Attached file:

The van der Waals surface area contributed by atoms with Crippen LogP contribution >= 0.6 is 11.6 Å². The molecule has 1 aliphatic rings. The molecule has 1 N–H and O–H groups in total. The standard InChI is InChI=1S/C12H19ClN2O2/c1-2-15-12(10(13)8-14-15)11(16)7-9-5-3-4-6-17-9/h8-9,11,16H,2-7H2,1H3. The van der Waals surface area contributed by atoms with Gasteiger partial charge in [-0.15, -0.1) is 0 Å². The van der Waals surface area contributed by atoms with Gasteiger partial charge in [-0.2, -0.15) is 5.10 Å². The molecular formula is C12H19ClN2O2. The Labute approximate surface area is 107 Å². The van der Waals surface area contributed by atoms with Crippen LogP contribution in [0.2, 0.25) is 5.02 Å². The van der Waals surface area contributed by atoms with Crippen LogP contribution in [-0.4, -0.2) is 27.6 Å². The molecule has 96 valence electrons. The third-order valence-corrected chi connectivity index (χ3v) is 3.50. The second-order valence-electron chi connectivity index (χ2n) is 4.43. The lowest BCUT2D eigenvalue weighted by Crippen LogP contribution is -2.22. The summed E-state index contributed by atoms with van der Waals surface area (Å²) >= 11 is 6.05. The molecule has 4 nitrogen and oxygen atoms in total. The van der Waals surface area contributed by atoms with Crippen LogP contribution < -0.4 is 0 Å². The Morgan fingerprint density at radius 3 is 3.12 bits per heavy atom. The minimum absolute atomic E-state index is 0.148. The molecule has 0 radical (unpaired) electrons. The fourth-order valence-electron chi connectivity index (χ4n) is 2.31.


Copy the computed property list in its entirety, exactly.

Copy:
The van der Waals surface area contributed by atoms with Crippen LogP contribution >= 0.6 is 11.6 Å². The molecule has 1 aliphatic rings. The molecule has 1 N–H and O–H groups in total. The standard InChI is InChI=1S/C12H19ClN2O2/c1-2-15-12(10(13)8-14-15)11(16)7-9-5-3-4-6-17-9/h8-9,11,16H,2-7H2,1H3. The van der Waals surface area contributed by atoms with Gasteiger partial charge in [-0.15, -0.1) is 0 Å². The van der Waals surface area contributed by atoms with Gasteiger partial charge in [-0.2, -0.15) is 5.10 Å². The molecular formula is C12H19ClN2O2. The Labute approximate surface area is 107 Å². The van der Waals surface area contributed by atoms with Crippen LogP contribution in [0.2, 0.25) is 5.02 Å². The van der Waals surface area contributed by atoms with Crippen LogP contribution in [-0.4, -0.2) is 27.6 Å². The molecule has 96 valence electrons. The third-order valence-corrected chi connectivity index (χ3v) is 3.50. The second-order valence-electron chi connectivity index (χ2n) is 4.43. The lowest BCUT2D eigenvalue weighted by Crippen LogP contribution is -2.22. The summed E-state index contributed by atoms with van der Waals surface area (Å²) >= 11 is 6.05. The molecule has 4 nitrogen and oxygen atoms in total. The van der Waals surface area contributed by atoms with Crippen LogP contribution < -0.4 is 0 Å². The Morgan fingerprint density at radius 3 is 3.12 bits per heavy atom. The minimum absolute atomic E-state index is 0.148. The molecule has 0 radical (unpaired) electrons. The fourth-order valence-electron chi connectivity index (χ4n) is 2.31.